After tragedies, scammers thrive Video
After tragedies, scammers thrive Video Transcript
-If you've spent any time online since Japan suffered their natural disasters last week, it's hard to ignore the calls to help or take your eyes away from the horrifying scenes of destruction. -People are hungry for images and videos especially. The ones from Japan have been particularly dramatic and we can't stop watching them. So, we're gonna be more likely to clip before we really think about whether we should. -But that's where you can get into trouble, videos, photos, links, and phony donation request can all lead to harmful websites that can take your money or infect your computer with a virus. -No one likes to be taken advantage of and, you- Yeah, you feel like your privacy has been violated. -Could be sort of drive-by download when you're visiting the site, but all of a sudden you're infected. -Elinor Mills is a senior writer at CNET. She reports on internet security and offers these safety tips for spending time online. First, keep your antivirus software up-to-date. Next, don't open questionable links or attachments from sources you don't know. And finally, notice red flags like spelling and grammar mistakes or copycat organizations like redcross.com instead of redcross.org. -People wanna help so desperately, they're gonna fall for these scams more easily out of their sense of generosity in wanting to help. -For CBS News, Kara Tsuboi, cnet.com in San Francisco.
As fallout from the earthquake and tsunami continues to devastate Japan, the tech industry there has come to a screeching halt. As production is suspended at several major companies, what long-term effects will this have on global supply and prices of popular electronics? CNET's Kara Tsuboi takes a look.
The earthquake and tsunami in Japan and flooding in Thailand may have occurred far from U.S. shores, but they are still affecting business here at home. Thousands of factories in Thailand, many of the makers of computer parts, remain shuttered. CNET's Kara Tsuboi reports on the impact of the natural disasters on the technology industry, including potential product shortages on store shelves.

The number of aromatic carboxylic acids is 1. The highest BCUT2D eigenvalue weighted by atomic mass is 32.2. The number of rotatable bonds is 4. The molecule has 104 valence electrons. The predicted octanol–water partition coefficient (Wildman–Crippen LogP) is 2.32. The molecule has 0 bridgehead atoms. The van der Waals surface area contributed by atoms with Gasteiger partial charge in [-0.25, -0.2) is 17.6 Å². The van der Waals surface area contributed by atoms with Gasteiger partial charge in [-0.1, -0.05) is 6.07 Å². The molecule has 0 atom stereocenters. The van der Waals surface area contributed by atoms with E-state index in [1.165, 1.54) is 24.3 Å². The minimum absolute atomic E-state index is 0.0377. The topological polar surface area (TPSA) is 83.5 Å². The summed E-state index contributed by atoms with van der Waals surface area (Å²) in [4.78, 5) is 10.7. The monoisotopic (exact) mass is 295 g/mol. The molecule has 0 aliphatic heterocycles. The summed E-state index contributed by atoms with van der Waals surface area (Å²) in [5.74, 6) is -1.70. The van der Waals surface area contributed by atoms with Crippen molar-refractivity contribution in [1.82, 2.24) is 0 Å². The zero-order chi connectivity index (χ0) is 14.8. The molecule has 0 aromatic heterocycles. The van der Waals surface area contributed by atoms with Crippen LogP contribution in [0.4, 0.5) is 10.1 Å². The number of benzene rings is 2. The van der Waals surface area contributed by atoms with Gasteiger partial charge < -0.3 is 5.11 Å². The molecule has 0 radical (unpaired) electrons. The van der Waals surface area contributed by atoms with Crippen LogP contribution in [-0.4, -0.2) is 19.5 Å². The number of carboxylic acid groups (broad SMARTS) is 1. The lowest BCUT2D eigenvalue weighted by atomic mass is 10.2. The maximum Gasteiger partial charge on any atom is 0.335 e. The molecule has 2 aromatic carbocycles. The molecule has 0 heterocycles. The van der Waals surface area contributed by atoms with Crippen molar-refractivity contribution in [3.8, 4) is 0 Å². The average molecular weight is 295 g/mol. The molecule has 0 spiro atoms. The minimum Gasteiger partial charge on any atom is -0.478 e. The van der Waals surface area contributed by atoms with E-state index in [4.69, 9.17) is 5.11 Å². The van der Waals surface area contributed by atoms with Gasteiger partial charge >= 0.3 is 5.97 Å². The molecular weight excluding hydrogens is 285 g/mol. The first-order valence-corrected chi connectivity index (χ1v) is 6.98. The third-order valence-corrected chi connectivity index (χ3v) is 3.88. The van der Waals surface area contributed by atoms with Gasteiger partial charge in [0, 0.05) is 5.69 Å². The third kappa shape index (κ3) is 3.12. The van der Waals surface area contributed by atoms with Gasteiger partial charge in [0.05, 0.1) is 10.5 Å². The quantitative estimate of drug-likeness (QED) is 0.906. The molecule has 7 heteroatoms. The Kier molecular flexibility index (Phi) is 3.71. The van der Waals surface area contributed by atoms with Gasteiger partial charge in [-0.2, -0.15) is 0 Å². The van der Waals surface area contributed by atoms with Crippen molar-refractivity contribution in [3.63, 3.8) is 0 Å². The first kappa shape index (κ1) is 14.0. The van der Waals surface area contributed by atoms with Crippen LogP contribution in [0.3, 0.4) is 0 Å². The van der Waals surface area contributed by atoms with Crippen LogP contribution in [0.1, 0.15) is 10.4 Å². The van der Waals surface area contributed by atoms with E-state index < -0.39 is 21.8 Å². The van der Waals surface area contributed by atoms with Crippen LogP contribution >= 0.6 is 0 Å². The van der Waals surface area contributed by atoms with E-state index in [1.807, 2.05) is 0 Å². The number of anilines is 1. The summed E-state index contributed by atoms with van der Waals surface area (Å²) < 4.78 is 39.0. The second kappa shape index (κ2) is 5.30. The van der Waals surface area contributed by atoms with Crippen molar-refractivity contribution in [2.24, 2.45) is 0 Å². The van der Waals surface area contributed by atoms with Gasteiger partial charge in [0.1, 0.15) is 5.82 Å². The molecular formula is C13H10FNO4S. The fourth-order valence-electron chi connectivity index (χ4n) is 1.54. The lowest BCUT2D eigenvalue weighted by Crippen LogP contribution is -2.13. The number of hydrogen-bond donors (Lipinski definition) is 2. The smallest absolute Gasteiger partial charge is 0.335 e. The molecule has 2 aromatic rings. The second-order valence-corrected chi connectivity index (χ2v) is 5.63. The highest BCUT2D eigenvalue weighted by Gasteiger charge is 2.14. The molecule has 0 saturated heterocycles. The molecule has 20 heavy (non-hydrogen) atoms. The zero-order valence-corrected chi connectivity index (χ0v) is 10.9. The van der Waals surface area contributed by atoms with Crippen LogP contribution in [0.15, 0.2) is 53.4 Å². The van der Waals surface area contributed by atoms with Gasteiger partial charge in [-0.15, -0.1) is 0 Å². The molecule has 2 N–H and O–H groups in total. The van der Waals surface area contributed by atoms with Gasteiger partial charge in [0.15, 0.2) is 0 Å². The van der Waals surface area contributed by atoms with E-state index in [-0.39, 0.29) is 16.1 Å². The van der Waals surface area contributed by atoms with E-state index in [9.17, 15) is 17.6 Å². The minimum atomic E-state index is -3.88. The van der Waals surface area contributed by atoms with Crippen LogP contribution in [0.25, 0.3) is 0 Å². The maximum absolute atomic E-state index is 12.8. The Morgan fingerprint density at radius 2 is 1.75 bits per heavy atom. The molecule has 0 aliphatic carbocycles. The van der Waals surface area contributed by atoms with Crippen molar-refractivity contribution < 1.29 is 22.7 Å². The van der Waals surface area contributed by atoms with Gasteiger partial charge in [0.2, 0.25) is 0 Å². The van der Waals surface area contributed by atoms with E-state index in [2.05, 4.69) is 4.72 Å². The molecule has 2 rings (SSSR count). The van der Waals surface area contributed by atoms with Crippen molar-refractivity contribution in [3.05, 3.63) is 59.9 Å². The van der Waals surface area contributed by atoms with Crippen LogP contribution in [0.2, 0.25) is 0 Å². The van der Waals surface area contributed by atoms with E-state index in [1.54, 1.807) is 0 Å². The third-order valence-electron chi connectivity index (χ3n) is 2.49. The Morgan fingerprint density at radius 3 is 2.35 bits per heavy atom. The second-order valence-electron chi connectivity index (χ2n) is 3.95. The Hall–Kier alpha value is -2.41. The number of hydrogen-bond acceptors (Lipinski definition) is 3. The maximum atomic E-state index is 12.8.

The devastating earthquake and tsunami shuts down Japanese automotive plants, new car hacks, and which car is the last to come with a cassette player.
Xbox 360 in Japan, rabbit avoids death, Star Wars in one pic, downloadable Xbox games, Circuit City scandal, Peter Griffin lives!, Blu-Ray DRM cracked
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We're keeping Japan in our collective thoughts today as the country continues to suffer from the 8.9-magnitude earthquake and subsequent tsunami that hit this morning. Be sure to visit RedCross.org for how you can help with the relief effort.
Three intersecting stories set in Morocco, Tunisia, Mexico and Japan. The film begins with a tragedy striking a married couple on vacation.
Smartphone cameras are a thriving phenomenon with improved technology, software features, lenses, and apps that rival the quality that was once only available in dedicated cameras. And thanks to a new photo-sharing partnership app, your pics can be shared more easily than ever. CNET's Kara Tsuboi has the details in this Tech Minute.
After opening up Apple's "Let's rock" event by defending his health, CEO Steve Jobs immediately got down to the business of announcing the fall lineup of new iPod software and hardware. As CNET's Kara Tsuboi reports, the company hopes the sleeker bodies in the iPod Nano and Touch lines will add to the 160 million iPods already sold.
Whether it's catalogs, new credit card offers or donation solicitations, our mailboxes seem to get stuffed with unwanted paper. CNET's Kara Tsuboi reports on two free apps that help you manage your junk mail and be more selective about your catalog shopping.
Seventy percent of Americans are filing their taxes online. If you're one of them, it's smart to take some extra steps to ensure your personal information is secure. CNET.com's Kara Tsuboi reports.